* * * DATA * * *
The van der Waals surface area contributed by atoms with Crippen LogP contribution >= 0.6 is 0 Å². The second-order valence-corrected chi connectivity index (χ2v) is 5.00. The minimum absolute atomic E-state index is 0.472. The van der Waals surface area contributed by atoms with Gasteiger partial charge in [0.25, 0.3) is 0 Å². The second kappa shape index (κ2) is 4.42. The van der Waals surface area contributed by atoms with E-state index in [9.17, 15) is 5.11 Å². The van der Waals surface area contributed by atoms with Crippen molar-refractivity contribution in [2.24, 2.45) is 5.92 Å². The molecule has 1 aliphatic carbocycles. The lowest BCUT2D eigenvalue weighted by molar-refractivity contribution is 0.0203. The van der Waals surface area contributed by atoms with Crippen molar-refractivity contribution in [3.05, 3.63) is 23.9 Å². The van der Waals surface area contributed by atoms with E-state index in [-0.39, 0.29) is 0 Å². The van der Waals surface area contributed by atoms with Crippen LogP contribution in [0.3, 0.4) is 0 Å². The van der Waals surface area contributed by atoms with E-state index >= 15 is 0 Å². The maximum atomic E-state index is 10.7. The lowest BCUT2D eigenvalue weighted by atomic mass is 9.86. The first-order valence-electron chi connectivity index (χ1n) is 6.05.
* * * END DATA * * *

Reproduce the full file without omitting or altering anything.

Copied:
The van der Waals surface area contributed by atoms with Crippen LogP contribution >= 0.6 is 0 Å². The second-order valence-corrected chi connectivity index (χ2v) is 5.00. The minimum absolute atomic E-state index is 0.472. The van der Waals surface area contributed by atoms with Gasteiger partial charge in [0.25, 0.3) is 0 Å². The second kappa shape index (κ2) is 4.42. The van der Waals surface area contributed by atoms with E-state index in [9.17, 15) is 5.11 Å². The van der Waals surface area contributed by atoms with Crippen molar-refractivity contribution in [2.24, 2.45) is 5.92 Å². The molecule has 1 aliphatic carbocycles. The lowest BCUT2D eigenvalue weighted by molar-refractivity contribution is 0.0203. The van der Waals surface area contributed by atoms with Crippen molar-refractivity contribution in [3.05, 3.63) is 23.9 Å². The van der Waals surface area contributed by atoms with E-state index in [-0.39, 0.29) is 0 Å². The van der Waals surface area contributed by atoms with Crippen LogP contribution in [0.3, 0.4) is 0 Å². The van der Waals surface area contributed by atoms with E-state index >= 15 is 0 Å². The maximum atomic E-state index is 10.7. The lowest BCUT2D eigenvalue weighted by atomic mass is 9.86. The first-order valence-electron chi connectivity index (χ1n) is 6.05.